The market is awash with very capable SUVS, although if seven seats is a must then your choices are fairly limited. As mentioned, the Tarraco is most closely related to the Skoda Kodiaq, sharing many traits with its Czech counterpart. If passenger space and practicality is your most pressing concern then the Kodiaq may be the better bet, as it houses more boot space and slightly more legroom in the third row of seats.

The Kia Sorento is another brilliant all-rounder, with excellent interior quality and impressive refinement, which should make it the perfect companion over the course of a long journey. We’d also throw the Peugeot 5008 into the mix: it’s very comfortable and one of the most fuel efficient cars of its size, capable of up to 58.6mpg on paper.

What to look for


Some owners report that the sat-nav has a tendency to lose its position on the map, making navigation tricky. It’s worth checking that this is in good working order on used models.

Water droplets inside trim strip

There’s a piece of red trim spanning the width of the tailgate that has a tendency to collect moisture in bad weather.

Noisy wipers

Some owners report that the Tarraco’s wipers can be noisy when in operation. This is easily solved with a thorough clean or replacement wiper blades.


The VW Group influence is easy to spot in the Tarraco, with a 10.25-inch digital instrument display and an eight-inch touchscreen identical to those found in the Volkswagen Tiguan Allspace and Skoda Kodiaq. The SEAT springs a little more flair however, while the layout of the dashboard and the key functions - such as the climate control and drive mode buttons - is logical and easy to use.

With the third row of seats folded flat, you’ll have 700 litres of luggage space at your disposal in the boot of the Tarraco (20 litres shy of the Kodiaq), and a whopping 2,005 litres with the second row folded down too. With all seats in the upright position, you’ll still have 230 litres to play with.


For a run-down of the best prices for used examples of the SEAT Tarraco, check out our sister site BuyaCar.

Running costs

The Tarraco should be serviced every 12 months or 10,000 miles, alternating between minor and major services. The former costs £179 and includes an oil change, replacement air and pollen filters and a screenwash top-up. The latter costs £299 and includes a fuel filter change (on diesels, when deemed necessary), as well as checks to the suspension, drive belts, brakes and of the heating and air-con. Replacement spark plugs are covered too.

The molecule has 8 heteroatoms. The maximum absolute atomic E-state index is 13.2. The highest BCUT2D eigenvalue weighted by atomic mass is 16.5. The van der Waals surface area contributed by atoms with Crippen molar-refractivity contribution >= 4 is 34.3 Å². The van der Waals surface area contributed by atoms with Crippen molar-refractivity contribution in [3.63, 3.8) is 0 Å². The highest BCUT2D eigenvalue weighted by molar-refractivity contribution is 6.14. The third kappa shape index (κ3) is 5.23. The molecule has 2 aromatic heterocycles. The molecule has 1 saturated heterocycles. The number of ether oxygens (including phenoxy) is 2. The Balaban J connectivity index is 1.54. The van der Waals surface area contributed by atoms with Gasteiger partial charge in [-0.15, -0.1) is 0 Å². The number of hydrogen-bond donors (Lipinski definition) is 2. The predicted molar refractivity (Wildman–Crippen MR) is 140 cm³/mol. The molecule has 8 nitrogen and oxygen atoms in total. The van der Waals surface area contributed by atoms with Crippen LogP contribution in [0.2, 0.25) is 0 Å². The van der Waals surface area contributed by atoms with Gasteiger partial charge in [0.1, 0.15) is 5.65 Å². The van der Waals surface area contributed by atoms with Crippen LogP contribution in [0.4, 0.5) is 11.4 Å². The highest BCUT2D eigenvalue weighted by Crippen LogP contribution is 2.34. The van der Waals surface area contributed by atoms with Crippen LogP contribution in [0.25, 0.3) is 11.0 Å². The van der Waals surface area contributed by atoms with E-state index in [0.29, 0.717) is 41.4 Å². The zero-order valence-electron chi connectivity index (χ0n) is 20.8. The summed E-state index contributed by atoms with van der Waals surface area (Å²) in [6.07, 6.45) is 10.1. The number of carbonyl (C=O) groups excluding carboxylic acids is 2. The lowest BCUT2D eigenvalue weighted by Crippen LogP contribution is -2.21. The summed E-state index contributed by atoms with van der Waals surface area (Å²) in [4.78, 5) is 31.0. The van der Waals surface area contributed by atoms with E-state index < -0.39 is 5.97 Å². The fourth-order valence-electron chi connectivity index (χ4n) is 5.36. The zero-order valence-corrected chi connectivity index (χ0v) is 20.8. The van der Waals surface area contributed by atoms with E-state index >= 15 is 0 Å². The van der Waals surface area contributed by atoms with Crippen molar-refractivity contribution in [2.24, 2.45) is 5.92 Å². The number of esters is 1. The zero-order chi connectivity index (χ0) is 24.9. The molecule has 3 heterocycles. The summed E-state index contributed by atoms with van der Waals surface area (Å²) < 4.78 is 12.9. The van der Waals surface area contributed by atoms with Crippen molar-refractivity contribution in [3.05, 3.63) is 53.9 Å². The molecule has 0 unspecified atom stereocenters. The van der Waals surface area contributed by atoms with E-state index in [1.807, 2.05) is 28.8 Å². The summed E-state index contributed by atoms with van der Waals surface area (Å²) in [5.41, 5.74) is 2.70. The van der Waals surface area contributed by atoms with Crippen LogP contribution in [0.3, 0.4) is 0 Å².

The Tarraco is sold with SEAT’s standard three-year/60,000-mile warranty, so a decent portion of this should remain on used models.


A handful of recalls have been issued for the SEAT Tarraco. In 2019, it was announced that more than 2,000 examples of the SUV were prone to producing inefficient torque at low speeds, requiring a software update to rectify the problem.

It was also discovered that 122 vehicles may have suffered cracks in the frame of the front left passenger seat, requiring new seats to be fitted where cracks were found. In 2020, seven cars were recalled for having fuel tanks that weren’t thick enough.

Driver Power owner satisfaction

The SEAT Tarraco didn’t feature in the top 75 cars to own in the 2020 Driver Power survey, however SEAT was ranked the 14th best manufacturer in the UK with a customer satisfaction rating of 88.77 per cent. This is higher than the likes of Renault, Volkswagen and Ford, but Kia, Skoda and Peugeot were among the carmakers ranked in the top 10.


The SEAT Tarraco is the best large SUV money can buy at the moment, that’s why it won our Large SUV of the Year prize at the 2020 Auto Express New Car Awards. It’s great to drive, looks stylish and has a very smart interior, while the wide variety of engine options and trim levels means there’s a Tarraco for every kind of driver. 

Better still, it retains almost all of the practicality offered by its VW Group siblings, and with the most efficient 2.0 TDI diesel returning between 45.6-48.7mpg, running costs are competitive too. To cap it off, the Tarraco is one of the most keenly priced large SUVs when new, meaning used models should be even better value for money.